Sunday, February 8, 2009
(part 134) THE WHEELCHAIR
After about three months in USC's orthopedic ward, I was getting stir crazy, to say the least. I convinced someone to sneak me in a pint of booze during a visit, which was a common practice among some of the patients.
While drinking, I got rowdy from my bed with one of the hospital janitor's. We were jabbing at each other verbally, and it led to an argument. This particular event ended, when I told the guy, "If I could walk, I'd kick your ass."
Following, what was deemed my threat against a member of the hospital staff, two uniformed security guards showed up and told me I was being thrown out of the hospital.
I looked at them like they were crazy and asked, "Well where is it you'd like me to go?" They told me that they didn't care, and began digging my clothes out of a small locker next to my bed. I was basically in shock when I realized they were deadly serious about removing me.
They helped get me dressed, which consisted of cutting off the left leg of my pants, because it wouldn't fit over one of my casts. I was then taken out of bed and put in a wheel chair by the guards, and wheeled into the corridor for the long ride down to County General's massive lobby.
Once there, they continued on to the giant entry doors, and then pushed me out into the open air onto a concrete terrace at the top of the stairs that led down to the parking lot. Without so much as a word, they fixed the wheel chair brake, turned and walked back into the hospital.
I sat there alone looking out at hundreds of parked cars wondering what the hell I was gonna do now? It all happened so fast I hadn't had any time to think about where I could go.
One minute I was in bed, and now I was out here. If I could have gotten up and walked away, I would have, but I couldn't. I was stuck in that Goddamn wheel chair and could only maneuver around in that limited space.
I do not recall with much clarity, how long I sat there, but knowing me, I probably got pretty angry as the time passed. I soon began raising hell on the front steps of the hospital.
I knew I'd done something wrong to get where I was, hell I always knew that, but what I didn't know was why there was such overkill when others dealt with my mistakes. I wasn't warned or counseled in any way, just dumped out into the world at the first opportunity to be rid of me.
* * *
As a kid growing up, it was always like that. I'd screw up at something, but the punishment would always be overly severe. In 1959 or 60, in Mesa, AZ, my mother had gotten married to my second step father, Francis Farr, a paraplegic Mormon, who I was forced to work for, loading hay trucks around Phoenix.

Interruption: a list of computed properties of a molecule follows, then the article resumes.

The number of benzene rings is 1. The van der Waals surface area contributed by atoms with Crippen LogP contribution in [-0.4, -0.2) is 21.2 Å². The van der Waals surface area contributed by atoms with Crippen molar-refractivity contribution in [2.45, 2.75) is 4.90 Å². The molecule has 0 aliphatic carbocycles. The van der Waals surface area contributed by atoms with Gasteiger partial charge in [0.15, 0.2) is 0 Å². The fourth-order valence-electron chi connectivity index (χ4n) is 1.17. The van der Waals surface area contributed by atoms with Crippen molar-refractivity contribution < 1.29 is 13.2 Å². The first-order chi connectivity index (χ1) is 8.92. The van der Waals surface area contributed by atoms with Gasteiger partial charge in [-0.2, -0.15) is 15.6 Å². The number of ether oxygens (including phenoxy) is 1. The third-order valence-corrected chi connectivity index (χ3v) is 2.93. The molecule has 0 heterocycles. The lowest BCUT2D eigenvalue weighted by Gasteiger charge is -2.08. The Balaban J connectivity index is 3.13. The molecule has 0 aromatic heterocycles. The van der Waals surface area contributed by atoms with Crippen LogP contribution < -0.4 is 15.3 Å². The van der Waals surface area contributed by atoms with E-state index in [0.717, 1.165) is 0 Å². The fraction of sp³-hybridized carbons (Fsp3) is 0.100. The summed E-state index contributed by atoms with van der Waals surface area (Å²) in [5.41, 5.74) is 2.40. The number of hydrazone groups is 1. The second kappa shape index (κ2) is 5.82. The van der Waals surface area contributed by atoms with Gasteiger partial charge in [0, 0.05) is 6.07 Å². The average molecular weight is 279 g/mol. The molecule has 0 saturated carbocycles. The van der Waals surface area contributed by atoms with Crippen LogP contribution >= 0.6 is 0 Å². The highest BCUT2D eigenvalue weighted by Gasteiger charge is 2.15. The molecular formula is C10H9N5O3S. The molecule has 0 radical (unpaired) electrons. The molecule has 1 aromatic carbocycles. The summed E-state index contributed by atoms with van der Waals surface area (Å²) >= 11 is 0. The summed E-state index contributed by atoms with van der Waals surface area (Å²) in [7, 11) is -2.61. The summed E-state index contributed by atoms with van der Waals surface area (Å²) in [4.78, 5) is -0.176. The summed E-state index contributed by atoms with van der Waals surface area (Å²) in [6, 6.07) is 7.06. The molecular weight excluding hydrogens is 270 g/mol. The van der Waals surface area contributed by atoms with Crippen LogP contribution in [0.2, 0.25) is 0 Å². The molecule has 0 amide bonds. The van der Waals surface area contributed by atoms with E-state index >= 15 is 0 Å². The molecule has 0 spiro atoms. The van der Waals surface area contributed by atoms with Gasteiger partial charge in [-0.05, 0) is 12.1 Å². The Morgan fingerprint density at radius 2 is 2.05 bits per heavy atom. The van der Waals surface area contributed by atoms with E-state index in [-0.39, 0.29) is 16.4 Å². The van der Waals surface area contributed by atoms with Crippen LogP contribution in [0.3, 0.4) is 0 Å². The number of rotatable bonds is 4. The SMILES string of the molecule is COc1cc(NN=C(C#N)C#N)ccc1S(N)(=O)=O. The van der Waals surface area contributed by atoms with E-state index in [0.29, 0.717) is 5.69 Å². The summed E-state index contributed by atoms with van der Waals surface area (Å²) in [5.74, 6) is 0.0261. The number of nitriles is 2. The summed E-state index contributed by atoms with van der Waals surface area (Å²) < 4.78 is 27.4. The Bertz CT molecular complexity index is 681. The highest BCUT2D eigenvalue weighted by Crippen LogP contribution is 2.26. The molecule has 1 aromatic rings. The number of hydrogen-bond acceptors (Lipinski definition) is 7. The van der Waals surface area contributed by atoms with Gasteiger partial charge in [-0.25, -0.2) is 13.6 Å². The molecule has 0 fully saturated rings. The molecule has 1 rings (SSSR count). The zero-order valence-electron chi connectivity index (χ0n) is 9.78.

I was about to turn 16, and he said he'd buy me a car if I worked all summer for him, with no pay. I agreed. At the end of all that hard work, I prepared myself for the well earned payoff.
During a weekend with a couple of redneck friends of mine, I drank some beer, which my stepfather found out about. His version of fair was that he was no longer obligated to keep up his end of the bargain, because, as he said, I'd violated his moral code by drinking.
Without payment of any kind, I angrily told him it was unfair, saying, "You don't have to get me the car, but you do have to pay me something, because I already did the work and you benefitted from it." His response was, "You're not getting anything, as punishment for drinking the beer."
I guess you can figure out this didn't go over too well with me, in fact it led to a complete split from Francis Farr. Soon after, I ran away from home.
This episode was a key component in teaching me that my work, once done, did not deserve or require payment from those I worked for. This insidious lesson was repeated over and over in my experience with the music business, and remains true to this day.
* * *
I angrily wheeled back and forth on the concrete landing at the entrance of County General Hospital, until I got the attention of what appeared to be a doctor on his way inside. He listened, as I explained my circumstances to him, promising he would investigate the matter immediately, which he did.
His opinion was, that if what I'd told him was true, the hospital had over reacted by throwing me out without following up on an alternative location to place me in, because of my condition.
As a result of this, I was transported to Long Beach General's orthopedic unit and given a bed in a small individual glass enclosed cubical, where I stayed for over 2 months, until I was thrown out for throwing a fire extinguisher through a glass partition.